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Honey & Lemon Diet

by
author image Yasser Bailey
Yasser Bailey resides in Austin and began writing articles in 2003. Her articles have been published in the University of Texas campus newspaper and "Self" magazine. She received her Bachelor of Arts in business and government from the University of Texas at Austin. Bailey also just completed her Master of Arts in educational leadership from the University of Texas at Arlington.
Honey & Lemon Diet
Lemon and honey Photo Credit Mybona/iStock/Getty Images

The honey and lemon diet is claimed to be an effective home remedy for weight loss. The diet is based on drinking a glass of warm water mixed with 1 tsp. of honey and fresh-squeezed lemon juice first thing in the morning on an empty stomach. The honey and lemon diet needs to be combined with other weight loss principles to be effective.

Benefits of Honey

Honey & Lemon Diet
Jar of honey Photo Credit Olga Zhavoronkova/iStock/Getty Images

Honey is a source of riboflavin, vitamin B6, iron and manganese. It is a rich source of phenolic compounds that act as powerful antioxidants. Antioxidants help prevent the damage caused by free radicals. Free radical damage is often associated with atherosclerosis and cardiovascular disease. BabyInfoCenter.com claims that honey aids in weight loss by dissolving fat cells, acting as an astringent to dry the oily substances found in fat cells, but no scientific evidence supports this claim. Additional benefits of honey include its energy-enhancing effects and wound-healing properties.

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Considerations for Honey

Honey & Lemon Diet
Honeycombs Photo Credit levkr/iStock/Getty Images

The health benefits of honey depend on its processing. Raw honey is honey that has not been pasteurized, clarified or filtered. In “The Encyclopedia of Healing Foods,” author Michael Murray says that raw honey retains more of its healthy nutrients that are often lost to the standard processing of honey. Murray goes on to say that raw honey contains phytochemicals known to protect against bacteria, viruses and fungi.

Function of Vitamin C

Honey & Lemon Diet
Lemons in C-shape Photo Credit cagan/iStock/Getty Images

In “Magic Foods,” the Reader’s Digest Association says that 4 tbsp. of lemon juice will give you half the vitamin C you need in a day. Vitamin C acts as an antioxidant by protecting your cells against damage caused by free radicals and toxins. Vitamin C aids in lowering cholesterol levels often associated with heart disease, stroke and cancer. In “The Encyclopedia of Healing Foods,” nutritional dietitian Michael Murray states that the main function of vitamin C is to manufacture collagen, the main protein substance of the human body. Collagen holds your body together through structures such as cartilage, connective tissue, ligaments and tendons.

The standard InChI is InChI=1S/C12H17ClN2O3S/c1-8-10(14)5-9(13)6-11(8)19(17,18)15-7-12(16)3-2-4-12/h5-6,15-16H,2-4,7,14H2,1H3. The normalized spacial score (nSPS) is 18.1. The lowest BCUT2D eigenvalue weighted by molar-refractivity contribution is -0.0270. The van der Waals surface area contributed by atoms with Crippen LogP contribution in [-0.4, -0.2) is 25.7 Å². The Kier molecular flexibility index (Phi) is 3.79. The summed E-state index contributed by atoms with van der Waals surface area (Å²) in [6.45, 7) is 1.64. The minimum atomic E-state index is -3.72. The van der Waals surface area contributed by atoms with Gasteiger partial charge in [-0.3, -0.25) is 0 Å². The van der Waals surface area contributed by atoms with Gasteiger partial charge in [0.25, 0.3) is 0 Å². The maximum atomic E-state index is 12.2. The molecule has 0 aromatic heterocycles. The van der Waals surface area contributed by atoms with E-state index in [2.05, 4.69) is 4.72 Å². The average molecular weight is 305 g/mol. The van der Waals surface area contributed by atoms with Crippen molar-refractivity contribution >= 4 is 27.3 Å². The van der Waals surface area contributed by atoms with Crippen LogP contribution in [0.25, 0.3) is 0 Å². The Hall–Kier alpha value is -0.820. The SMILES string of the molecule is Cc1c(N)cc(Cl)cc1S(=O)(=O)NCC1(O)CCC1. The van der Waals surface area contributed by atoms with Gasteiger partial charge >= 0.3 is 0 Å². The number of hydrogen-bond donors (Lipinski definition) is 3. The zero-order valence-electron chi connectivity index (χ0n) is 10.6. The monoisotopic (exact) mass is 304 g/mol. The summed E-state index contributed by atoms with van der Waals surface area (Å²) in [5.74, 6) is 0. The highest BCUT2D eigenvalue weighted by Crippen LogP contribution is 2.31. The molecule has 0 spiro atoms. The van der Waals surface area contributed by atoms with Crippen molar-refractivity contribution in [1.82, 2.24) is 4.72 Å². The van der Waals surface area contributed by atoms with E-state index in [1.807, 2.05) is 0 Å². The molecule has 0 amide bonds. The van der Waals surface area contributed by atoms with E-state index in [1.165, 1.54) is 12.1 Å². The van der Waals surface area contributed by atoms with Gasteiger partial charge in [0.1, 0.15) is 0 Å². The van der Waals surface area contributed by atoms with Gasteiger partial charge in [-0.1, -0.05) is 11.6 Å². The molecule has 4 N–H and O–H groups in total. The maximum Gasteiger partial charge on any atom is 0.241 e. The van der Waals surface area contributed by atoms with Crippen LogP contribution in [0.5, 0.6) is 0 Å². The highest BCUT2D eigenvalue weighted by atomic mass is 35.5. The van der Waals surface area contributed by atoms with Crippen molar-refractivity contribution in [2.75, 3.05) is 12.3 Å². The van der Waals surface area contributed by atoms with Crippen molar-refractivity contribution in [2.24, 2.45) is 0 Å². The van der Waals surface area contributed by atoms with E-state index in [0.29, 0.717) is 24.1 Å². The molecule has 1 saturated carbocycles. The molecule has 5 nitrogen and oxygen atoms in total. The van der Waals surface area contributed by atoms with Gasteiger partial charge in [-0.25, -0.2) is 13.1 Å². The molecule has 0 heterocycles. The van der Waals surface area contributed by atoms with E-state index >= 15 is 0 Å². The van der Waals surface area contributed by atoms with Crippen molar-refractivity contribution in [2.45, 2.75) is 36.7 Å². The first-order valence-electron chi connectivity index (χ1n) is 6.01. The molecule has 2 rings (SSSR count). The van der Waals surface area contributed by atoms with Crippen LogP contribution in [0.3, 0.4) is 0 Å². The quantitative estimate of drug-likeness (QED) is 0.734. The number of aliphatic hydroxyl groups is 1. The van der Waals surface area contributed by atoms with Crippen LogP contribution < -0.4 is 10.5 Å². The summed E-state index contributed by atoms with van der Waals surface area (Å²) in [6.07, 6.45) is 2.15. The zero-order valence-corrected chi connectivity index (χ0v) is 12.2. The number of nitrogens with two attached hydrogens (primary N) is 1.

Significance of Acid Content

Honey & Lemon Diet
Woman with lemons Photo Credit Stockbyte/Stockbyte/Getty Images

Lemons are considered to be highly acidic foods. According to the Reader’s Digest Association, the citric acid in lemon juice reduces the excretion of calcium in the urine to help prevent kidney stones. In “The Master Cleanser,” author Stanley Burroughs says the acidity level helps with the breakdown of mucous that have accumulated in cell membranes. For this reason, Burroughs claims that lemons are an excellent aid to internal cleansing and elimination.

Function of Water

Honey & Lemon Diet
Glass of water Photo Credit TongRo Images/TongRo Images/Getty Images

The lemon and honey diet emphasizes drinking warm water first thing in the morning. The Reader’s Digest Association recommends getting at least eight to 12 glasses of water in a day. “Babyinfocenter.com” claims that water helps relieve constipation and detoxifies your body. Water also aids in the digestion, transportation and absorption of vital nutrients throughout the body. An inadequate intake of water can lead to dehydration, fatigue, constipation and dizziness.

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References

  • "Magic Foods"; The Reader's Digest Association; 2007
  • "The Master Cleanser: With Special Needs and Problems"; Stanley Burroughs; 1993
  • "The Encyclopedia of Healing Foods"; Michael Murray, ND; 2005
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